IT IS astounding how misinformed and shallow the thinking of many journalists around the Pacific has been when faced with a quickfire debate on such terms as “development journalism” and “peace journalism”. Simply because one Canadian media educator trumpeted a discredited interpretation of “development journalism” - which Westerners like to project - based around the notion of a compliant form of media partnership with governments as promoted by past political leaders of Malaysia, Indonesia and Singapore. But Café Pacific argues there are other interpretations - and the one David Robie has always supported is a form of investigative journalism that empowers citizens to make real change in their lives.
One of the best known exponents of this form of journalism is Kunda Dixit, editor-in-chief of the Nepali Times and a longtime senior editor of the Inter Press Service. His ideas were expressed in his book Dateline Earth: Journalism as if the planet mattered (republished in 2010 and in a sequel, A People War, which was reviewed in Pacific Journalism Review). There are many other advocates and it was a hallmark of the independent brand of journalism of the long missed Gemini News Service - once widely used by Pacific media and now currently the target of a revival project.
Another prime example of this form of development journalism was through campaigning and courageous newspapers such as the original Malaya ("Freedom") while struggling against the Marcos dictatorship in the Philippines. Such cutting edge journalism has now been carried on in contemporary times by the nonprofit Philippine Centre for Investigative Journalism (PCIJ), which has led investigations against corruption, including a famous expose of how a then presidential Anti-Crime Commission tortured two 12-year-old boys suspected of a role in a kidnapping.
Some of David Robie’s concepts of “development”, “revolutionary” and “transitional” journalism - as taught for many years in the Pacific - are explained in book chapters such as his South Pacific notions of the Fourth Estate: A collision of media models, culture and values and Media and development in the Pacific: reporting the why, how and what now published in 2008. Both of these chapters explored his "Four Worlds news values" model. However, rather than using the term "development", which is generally so misunderstood and maligned in Western media discourse, "deliberative journalism" is better and far more appropriate as a concept - based on rationality, accountability, inclusion and fairness in a a strategy for media citizen empowerment. An excellent book on the topic is Angela Romano's International Journalism and Democracy: Civic Engagement Models from Around the World (2010).
About “peace journalism”: this approach has gained traction in the South Pacific in the last couple of years as represented in two conferences at the University of the South Pacific in 2010, and also through research-led initiatives by former journalist advocates, such as Associate Professor Jake Lynch at the Centre for Peace and Conflict Studies at Sydney University, and political studies lecturer Dr Heather Devere of the National Centre for Peace and Conflict Studies (NCPACS) at Otago University in New Zealand. These initiatives have been parallel to a growing awareness of conflict resolution developments in the wake of the Bougainville civil war, ethnic warfare in the Solomon Islands and four coups in Fiji.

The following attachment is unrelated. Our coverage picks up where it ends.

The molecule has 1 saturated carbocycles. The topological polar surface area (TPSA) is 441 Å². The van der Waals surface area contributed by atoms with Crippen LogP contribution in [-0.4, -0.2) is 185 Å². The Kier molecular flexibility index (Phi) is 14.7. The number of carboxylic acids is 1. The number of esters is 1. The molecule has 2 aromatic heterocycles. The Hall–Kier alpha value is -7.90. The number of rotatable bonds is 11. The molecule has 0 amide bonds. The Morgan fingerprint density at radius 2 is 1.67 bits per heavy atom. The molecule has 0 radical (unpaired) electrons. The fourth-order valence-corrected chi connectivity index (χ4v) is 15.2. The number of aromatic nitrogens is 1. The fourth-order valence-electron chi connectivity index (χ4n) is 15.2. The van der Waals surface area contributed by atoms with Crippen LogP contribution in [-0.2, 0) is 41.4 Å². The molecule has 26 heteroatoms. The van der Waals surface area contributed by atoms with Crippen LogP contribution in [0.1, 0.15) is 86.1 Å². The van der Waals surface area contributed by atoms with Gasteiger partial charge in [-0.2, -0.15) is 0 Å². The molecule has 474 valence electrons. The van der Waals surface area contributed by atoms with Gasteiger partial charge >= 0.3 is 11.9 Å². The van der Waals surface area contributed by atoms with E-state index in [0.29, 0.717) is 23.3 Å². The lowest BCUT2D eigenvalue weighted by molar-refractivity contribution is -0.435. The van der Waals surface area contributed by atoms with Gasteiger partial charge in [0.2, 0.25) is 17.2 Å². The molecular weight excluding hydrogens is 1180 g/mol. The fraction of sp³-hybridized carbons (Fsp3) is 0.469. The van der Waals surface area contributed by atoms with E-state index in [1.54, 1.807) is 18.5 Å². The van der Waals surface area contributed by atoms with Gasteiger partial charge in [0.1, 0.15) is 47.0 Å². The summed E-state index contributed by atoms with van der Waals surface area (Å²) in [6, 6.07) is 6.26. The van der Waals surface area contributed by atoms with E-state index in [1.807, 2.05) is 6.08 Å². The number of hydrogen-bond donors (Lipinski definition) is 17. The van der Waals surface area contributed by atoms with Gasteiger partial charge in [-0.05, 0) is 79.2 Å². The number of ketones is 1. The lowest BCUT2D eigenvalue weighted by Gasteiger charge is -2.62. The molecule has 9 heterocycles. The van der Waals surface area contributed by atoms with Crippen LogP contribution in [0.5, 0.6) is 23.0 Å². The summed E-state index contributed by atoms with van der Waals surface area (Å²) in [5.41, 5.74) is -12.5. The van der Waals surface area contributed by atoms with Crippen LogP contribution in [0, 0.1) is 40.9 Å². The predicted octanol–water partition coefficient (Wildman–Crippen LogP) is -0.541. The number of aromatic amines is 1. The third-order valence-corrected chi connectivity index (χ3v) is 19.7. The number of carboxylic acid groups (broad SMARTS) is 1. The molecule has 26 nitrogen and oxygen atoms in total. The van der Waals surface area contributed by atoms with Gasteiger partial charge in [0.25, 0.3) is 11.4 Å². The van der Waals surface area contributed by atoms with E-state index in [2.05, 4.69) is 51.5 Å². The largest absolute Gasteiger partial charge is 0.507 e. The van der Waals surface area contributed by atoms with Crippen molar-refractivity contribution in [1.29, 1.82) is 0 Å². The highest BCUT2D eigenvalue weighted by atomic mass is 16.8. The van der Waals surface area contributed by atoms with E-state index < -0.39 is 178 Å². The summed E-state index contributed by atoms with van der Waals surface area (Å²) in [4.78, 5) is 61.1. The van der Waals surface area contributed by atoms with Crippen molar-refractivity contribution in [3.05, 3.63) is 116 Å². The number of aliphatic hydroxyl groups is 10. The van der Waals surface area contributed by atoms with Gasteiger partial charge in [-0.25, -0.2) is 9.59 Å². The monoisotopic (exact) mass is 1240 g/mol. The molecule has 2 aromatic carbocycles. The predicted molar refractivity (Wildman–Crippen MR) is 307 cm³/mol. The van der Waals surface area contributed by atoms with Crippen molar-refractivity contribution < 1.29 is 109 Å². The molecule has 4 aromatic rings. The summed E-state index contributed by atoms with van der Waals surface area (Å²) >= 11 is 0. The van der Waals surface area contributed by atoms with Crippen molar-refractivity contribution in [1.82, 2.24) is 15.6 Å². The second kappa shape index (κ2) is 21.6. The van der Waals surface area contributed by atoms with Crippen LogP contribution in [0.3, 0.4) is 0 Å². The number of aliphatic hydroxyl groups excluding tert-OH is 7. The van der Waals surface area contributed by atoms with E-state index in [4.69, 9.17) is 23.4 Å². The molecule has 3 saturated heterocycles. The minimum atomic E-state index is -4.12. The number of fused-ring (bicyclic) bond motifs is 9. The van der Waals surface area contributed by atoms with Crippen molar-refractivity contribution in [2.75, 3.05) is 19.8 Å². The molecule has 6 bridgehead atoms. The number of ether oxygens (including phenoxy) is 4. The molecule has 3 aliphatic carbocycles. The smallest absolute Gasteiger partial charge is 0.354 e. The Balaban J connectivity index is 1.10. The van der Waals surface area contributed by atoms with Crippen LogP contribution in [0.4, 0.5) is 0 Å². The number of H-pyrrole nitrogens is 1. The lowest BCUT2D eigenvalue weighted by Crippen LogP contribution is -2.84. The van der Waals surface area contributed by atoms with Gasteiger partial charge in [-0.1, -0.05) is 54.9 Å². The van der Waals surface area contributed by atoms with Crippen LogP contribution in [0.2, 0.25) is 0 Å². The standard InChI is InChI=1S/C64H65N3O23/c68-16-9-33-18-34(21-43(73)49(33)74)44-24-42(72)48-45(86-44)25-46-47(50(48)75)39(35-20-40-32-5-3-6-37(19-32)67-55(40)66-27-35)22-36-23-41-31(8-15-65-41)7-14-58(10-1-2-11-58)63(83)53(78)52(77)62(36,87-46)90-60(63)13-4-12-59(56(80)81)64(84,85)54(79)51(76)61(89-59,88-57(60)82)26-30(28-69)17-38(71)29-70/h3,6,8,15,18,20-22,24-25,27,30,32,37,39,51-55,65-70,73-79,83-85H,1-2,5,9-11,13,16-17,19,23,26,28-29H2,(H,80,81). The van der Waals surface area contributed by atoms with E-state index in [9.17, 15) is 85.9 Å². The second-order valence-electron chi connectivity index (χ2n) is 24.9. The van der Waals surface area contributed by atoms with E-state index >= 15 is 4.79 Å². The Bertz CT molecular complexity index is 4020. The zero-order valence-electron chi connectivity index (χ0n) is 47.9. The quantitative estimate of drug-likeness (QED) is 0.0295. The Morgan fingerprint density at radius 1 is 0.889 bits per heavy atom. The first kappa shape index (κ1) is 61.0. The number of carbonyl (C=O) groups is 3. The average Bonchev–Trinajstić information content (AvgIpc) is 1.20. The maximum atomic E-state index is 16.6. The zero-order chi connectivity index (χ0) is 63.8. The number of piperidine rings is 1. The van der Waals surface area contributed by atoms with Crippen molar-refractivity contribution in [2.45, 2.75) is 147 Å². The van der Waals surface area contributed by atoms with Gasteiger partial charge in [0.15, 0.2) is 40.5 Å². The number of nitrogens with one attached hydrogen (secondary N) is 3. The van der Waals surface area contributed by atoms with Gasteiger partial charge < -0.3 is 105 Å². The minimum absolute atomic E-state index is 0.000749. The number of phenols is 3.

Mainstream media is too heavily biased in favour of “official” sources embedded in power elites and not enough attention is given to the parallel “alternative” people's sources, leaving a fragmented understanding of issues. Spectacular failures of the "Western" media model have included the reporting of both the invasions and occupations of Iraq and Afghanistan – the destruction of nations to "save" them in the so-called “war on terror”. Other failures closer to home have been the reporting of the Bougainville conflict and the current one-sided reporting of post-coup Fiji.
In contrast to a negative view of development journalism and/or peace journalism, both notions are variations of “good” journalism - contextual, balanced and truthful. Peace journalism in a nutshell (as defined by Dov Shinar in Peace Journalism: The State of the Art, 2007):
1. Presenting causes of conflict and options on all sides – realistically and transparent.
2. Giving voice to all rival parties.
3. Offering creative ideas for conflict resolution, development, peacemaking and peacekeeping.
4. Exposing lies and cover-up attempts.
5. Paying attention to post-conflict development.
David Robie’s own ideas about peace journalism in a Pacific context are outlined in his 2011 article Conflict reporting in the South Pacific: Why peace journalism has a chance and he talked about this in a Radio Australia interview. Also, listen to his Radio New Zealand Checkpoint interview.
Essentially David advocates a homegrown brand of vigorous, ethical and independent "Pacific" journalism - as demonstrated in his books The Pacific Journalist and Mekim Nius.
- Issues such as journalism styles and methodologies will be discussed at the upcoming Media and Democracy conference hosted by the University of the South Pacific on 5-6 September 2012. Selected double blind peer-reviewed articles will be published in a special edition of Pacific Journalism Review.